Travel insurance: our 10 top tips

2 June 2009

Here’s how to ensure peace of mind from the moment you book your holiday.

By Holly Black and Rebecca Atkinson

After shelling out for flights, accommodation and bottles of sun cream, travel insurance may be the last thing on your mind, but travelling without it could prove a costly mistake.

Follow our 10 tips on cutting the price of travel insurance and making sure you get the right policy for you.

1 Look beyond the cost

Cost should not be your only consideration when buying travel insurance. As a general rule, you should only consider policies that include £2 million for medical expenses, £1 million for personal liability, £3,000 for cancellation, £1,500 for baggage and £250 for cash.

Note that the level of excess you opt for – the part of the claim that you must meet before the insurer pays out – will affect your premium. Not all insurers allow you to adjust the excess, but the more you are prepared to pay, the lower your premium will be.

2 Consider annual cover vs single-trip

There are two main types of travel insurance – single-trip, which only covers one getaway, or annual multi-trip, which covers you for every trip you make over the course of a year.

A single-trip policy is best for people who will only go on one holiday in a 12-month period, and can cost as little as a few pounds. Annual policies can be a cheaper option if you know you’ll be going away several times in a year.

3 Family finances

If you are travelling with your partner and children, consider opting for family travel insurance – and check with your insurer to see if it will cover your children if they travel without you – on a school trip, for example.

Annual policies can be a cheaper option for multiple trips

4 Check what countries are covered

It is vital you check which countries – including travel within the UK – are covered by your policy, as not all will be included.

If you are looking at an annual multi-trip policy, be aware that insurers tend to offer European cover or worldwide cover, with the latter attracting a higher premium in most cases.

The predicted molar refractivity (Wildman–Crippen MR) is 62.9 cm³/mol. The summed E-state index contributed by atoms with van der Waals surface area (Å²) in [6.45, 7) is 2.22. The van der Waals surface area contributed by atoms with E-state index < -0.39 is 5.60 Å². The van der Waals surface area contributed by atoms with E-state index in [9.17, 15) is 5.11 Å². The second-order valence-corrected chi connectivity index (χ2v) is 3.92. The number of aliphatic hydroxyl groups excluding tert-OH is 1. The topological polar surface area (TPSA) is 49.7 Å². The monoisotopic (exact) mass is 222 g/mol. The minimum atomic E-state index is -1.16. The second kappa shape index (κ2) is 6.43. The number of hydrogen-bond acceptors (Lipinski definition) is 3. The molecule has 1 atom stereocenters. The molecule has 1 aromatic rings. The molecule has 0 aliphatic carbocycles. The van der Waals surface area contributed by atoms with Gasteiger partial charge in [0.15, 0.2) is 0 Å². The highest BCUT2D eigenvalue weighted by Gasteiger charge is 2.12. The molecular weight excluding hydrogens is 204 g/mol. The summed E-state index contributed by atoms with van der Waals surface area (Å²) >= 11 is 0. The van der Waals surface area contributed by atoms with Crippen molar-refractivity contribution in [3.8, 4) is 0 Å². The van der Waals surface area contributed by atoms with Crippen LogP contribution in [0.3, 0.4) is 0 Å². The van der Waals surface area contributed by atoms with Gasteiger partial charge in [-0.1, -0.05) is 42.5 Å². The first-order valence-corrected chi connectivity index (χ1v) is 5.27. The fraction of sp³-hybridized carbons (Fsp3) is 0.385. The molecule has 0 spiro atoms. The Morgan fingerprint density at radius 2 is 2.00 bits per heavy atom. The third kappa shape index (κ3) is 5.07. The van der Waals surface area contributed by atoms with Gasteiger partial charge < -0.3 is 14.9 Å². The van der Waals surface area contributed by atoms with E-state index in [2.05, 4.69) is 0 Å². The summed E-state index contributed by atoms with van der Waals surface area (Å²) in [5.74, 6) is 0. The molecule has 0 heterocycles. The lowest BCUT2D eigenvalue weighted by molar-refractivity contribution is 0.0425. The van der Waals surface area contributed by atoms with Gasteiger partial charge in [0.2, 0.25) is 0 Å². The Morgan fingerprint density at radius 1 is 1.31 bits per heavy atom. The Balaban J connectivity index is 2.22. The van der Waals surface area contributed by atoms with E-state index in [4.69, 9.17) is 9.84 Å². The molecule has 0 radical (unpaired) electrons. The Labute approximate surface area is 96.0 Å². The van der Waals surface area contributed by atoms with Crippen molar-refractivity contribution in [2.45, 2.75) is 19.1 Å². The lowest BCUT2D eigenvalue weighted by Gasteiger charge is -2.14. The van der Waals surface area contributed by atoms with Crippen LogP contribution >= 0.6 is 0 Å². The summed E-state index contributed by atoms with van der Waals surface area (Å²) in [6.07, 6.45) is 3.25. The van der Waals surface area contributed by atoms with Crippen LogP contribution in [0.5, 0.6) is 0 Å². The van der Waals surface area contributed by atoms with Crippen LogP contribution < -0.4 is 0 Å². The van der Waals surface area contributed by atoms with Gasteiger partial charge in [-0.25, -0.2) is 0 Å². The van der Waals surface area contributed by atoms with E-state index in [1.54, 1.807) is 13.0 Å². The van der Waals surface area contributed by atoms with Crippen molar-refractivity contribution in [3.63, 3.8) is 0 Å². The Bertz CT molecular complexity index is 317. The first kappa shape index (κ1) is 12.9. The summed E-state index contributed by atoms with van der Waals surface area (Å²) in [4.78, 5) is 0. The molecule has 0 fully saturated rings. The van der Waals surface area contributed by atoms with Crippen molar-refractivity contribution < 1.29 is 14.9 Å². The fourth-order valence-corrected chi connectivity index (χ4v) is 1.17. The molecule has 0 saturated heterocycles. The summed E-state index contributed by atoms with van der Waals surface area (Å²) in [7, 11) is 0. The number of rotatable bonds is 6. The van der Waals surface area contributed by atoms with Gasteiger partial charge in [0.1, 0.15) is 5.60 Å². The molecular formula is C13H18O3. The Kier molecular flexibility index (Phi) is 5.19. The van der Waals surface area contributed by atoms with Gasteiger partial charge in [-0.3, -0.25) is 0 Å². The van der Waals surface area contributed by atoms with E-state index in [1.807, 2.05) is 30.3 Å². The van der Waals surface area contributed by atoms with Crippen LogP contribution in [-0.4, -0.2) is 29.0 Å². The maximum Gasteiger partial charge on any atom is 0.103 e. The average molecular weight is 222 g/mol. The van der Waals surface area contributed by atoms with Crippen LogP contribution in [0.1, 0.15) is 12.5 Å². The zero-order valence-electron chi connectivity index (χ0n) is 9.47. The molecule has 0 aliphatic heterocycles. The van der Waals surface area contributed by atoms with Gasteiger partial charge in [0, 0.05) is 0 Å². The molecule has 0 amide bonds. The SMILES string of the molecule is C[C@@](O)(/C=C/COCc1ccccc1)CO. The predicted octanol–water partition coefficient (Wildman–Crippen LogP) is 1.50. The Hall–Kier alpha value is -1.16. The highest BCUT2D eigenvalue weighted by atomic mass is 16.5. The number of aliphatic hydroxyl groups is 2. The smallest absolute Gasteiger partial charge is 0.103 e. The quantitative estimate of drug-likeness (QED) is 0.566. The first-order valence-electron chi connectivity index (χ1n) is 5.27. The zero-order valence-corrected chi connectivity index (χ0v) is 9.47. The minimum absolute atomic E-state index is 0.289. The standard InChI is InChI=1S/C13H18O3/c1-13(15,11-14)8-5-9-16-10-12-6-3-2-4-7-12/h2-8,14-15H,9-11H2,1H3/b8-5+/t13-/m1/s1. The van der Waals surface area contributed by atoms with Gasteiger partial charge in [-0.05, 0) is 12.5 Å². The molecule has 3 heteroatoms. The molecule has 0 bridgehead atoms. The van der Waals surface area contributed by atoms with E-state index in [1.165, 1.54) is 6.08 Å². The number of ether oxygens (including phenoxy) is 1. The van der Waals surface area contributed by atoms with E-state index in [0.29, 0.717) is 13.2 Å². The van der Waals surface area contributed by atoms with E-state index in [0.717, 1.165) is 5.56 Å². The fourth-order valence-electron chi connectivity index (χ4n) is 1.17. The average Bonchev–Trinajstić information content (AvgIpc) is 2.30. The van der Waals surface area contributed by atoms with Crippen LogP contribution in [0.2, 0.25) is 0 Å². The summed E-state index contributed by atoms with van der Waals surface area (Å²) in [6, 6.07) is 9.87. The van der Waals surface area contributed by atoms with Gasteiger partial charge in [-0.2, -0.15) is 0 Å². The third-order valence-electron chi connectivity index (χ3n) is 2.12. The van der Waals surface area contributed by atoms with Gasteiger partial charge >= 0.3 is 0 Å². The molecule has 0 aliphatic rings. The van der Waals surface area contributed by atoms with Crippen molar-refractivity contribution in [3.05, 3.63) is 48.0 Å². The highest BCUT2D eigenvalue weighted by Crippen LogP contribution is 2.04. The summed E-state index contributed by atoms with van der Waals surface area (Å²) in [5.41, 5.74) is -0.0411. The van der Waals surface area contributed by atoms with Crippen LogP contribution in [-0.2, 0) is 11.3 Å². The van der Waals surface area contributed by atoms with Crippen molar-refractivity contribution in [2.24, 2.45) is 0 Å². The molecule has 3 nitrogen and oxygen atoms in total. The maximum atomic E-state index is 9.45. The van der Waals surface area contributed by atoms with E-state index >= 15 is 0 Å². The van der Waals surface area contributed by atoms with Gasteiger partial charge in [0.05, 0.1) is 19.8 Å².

5 Get specialist cover if required

Many standard travel insurance policies won’t include high-risk activities, such as scuba diving or skiing. So it might be worth taking out a specialist single-trip policy to cover a particular holiday.

If you are older or have a pre-existing medical condition, then you may also struggle to get travel insurance, as you are viewed as high risk. Specialist insurers – including Age UK and Saga – offer travel cover regardless of your age.

It’s vital that you are upfront and honest about any pre-existing medical complaints, even minor ones, as non-disclosure could result in your claim being rejected. Use the British Insurance Brokers’ Association’s (BIBA) tool to find a specialist provider at

6 Maximum trip duration

If you opt for annual multi-trip travel insurance, check how many days come under your ‘maximum trip duration’. Most insurers will cover individual trips of up to around 31 days. If you are planning on being away for longer, speak to insurers directly or opt for specialist cover.

7 Driving overseas

If you plan on driving abroad, make sure you’re covered by your car insurance – some insurers do this as standard while others require you to pay extra.

8 Airline failure

Recent years have seen the collapse of a number of airlines and travel companies, so check the small print to see if you’re covered in this event. If you’re not protected as standard, you could add this extra cover for a fee.

9 Do you need cover for bags?

Before automatically including baggage cover in your travel insurance, check whether you are already covered under your home contents insurance.

10 Get cover when you book your trip

Buy your travel insurance as soon as you book your getaway. That way, if your holiday is cancelled or delayed before you head off, you can claim for it. Also check the policy document’s small print to ensure you’re covered for the total amount you paid.

Another consideration might be redundancy cover if you are concerned about losing your job.

HOLLY BLACK is a keen traveller and a personal finance journalist who has written for The Telegraph and the Daily Mail

REBECCA ATKINSON is a freelance personal finance and arts journalist who has written for The Guardian

In reply to by anonymous_stub (not verified)

I always use travel insurance when I travel overseas. I have sometimes had travel insurance for the duration of a holiday and at other times I had had multi trip travel insurance that covers a few trips in a year. For my trip around the world I had backpackers insurance that lasted for one year. Most travel insurance companies like normal people that don't make a claim. Indeed I have never made a claim for travel insurance. However my disabled son was born in 2007 and lots of travel insurance companies refuse to cover him. He has got spina bifida and hydrocephalus. The travel insurance companies worry that he might have a shunt malfunction. A few years ago I found a travel insurance company that will cover my disabled son for a reasonable price. I have to declare his disabilities and health conditions. If he has a shunt malfunction on a trip I would pay a fee which is reasonable. I feel nervous about getting travel insurance for our next trip because he just had an operation and a night in hospital. I will buy travel insurance in September 2018 for our April 2019 trip.

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